Photography Lesson's From The Starting Line

Hate me all you want, I am one of them

by guest blogger (c) Delme Thomas for the PhotoBizCoach

About two months ago I decided to focus my attention to all the money making opportunities surrounding photography that I had running around my head each day. Having done a lot of reading and research my game plan was crystallized and an action plan drawn up. Typical of a corporate dude. While I may not have the daytime advantage to commit time to this process and can only focus on this in evenings and over weekends, the fact that I have exposure to business in terms of setting up brands, marketing strategies, sales tactics and the ability to identify opportunities,network and exploit them, hopefully makes up for this deficiency. Its all about sweating this digital asset that I have lying on various hard drives and generating residual income, which works while I sleep and work.

One of the ways to make your images actively work for you and provide a passive income is to have your images up on stock libraries which span across the world. While you may not make a mint in the beginning, as it is a volume game, you are still getting some form of income for images that otherwise would not be doing anything. Top stock photographers in the world make millions and that’s dollar millions not South African rands millions. It all sounds a bit easier than that, which I learned the hard way. Having selected www.istockphoto.com as the start of where I wanted join, soon realized that I had a huge amount of information to process before having to write a test, which I only passed on my second attempt.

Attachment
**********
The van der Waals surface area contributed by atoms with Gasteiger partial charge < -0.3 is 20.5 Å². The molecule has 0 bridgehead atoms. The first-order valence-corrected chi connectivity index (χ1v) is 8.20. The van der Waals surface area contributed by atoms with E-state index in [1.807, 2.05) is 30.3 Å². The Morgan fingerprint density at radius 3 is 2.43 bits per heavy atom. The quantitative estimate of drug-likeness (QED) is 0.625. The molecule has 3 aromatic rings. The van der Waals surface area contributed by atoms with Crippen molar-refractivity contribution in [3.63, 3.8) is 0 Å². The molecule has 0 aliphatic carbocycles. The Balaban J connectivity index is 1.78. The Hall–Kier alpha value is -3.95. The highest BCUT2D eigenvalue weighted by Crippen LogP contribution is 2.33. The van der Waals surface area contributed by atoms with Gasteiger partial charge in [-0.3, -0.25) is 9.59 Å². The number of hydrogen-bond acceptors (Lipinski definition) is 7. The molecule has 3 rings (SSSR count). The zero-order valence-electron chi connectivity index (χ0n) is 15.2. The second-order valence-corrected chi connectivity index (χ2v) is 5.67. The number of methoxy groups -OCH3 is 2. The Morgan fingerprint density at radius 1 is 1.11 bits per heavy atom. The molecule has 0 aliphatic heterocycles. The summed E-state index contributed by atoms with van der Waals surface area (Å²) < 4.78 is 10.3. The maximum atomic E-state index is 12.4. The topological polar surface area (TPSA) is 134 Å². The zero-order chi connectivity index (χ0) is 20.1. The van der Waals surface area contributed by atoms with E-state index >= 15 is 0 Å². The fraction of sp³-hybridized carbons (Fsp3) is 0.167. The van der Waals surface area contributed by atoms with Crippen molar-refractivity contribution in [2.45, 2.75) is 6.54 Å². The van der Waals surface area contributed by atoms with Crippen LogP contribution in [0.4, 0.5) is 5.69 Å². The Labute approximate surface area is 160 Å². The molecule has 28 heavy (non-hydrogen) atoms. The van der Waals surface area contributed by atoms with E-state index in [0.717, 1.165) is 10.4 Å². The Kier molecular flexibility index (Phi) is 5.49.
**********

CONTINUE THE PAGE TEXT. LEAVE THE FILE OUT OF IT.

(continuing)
Next is to submit a panel of three images to them and then wait for the email to come back and give you the results, I must admit that this round took quite a few days to receive notification form them. The news what not good, I had to wait a few more days before being able to resubmit a panel as some of the images in the panel where too similar in topic not content and they are looking for how diverse a photographer you are. Lesson number one, pick images from different aspects of photography. Having complied the second panel went in and a few more days passed.

Bam, only one image accepted, the rest where rejected for either artifacting or the “appearance” of a filter or manipulation of some sort. Lesson number two, do not enter an image that you have cropped more than normal, as when viewed at full size, as they do, then artifacting becomes apparent. Lesson three, was to not enter images that could be construed as having being manipulated as they will be rejected as well.

So the next two images where presented and accepted. What a glorious day for me and achievement. I have not been schooled in stock photography and attempted this process with standard images that I have taken over the past few years. This process nearly took me two months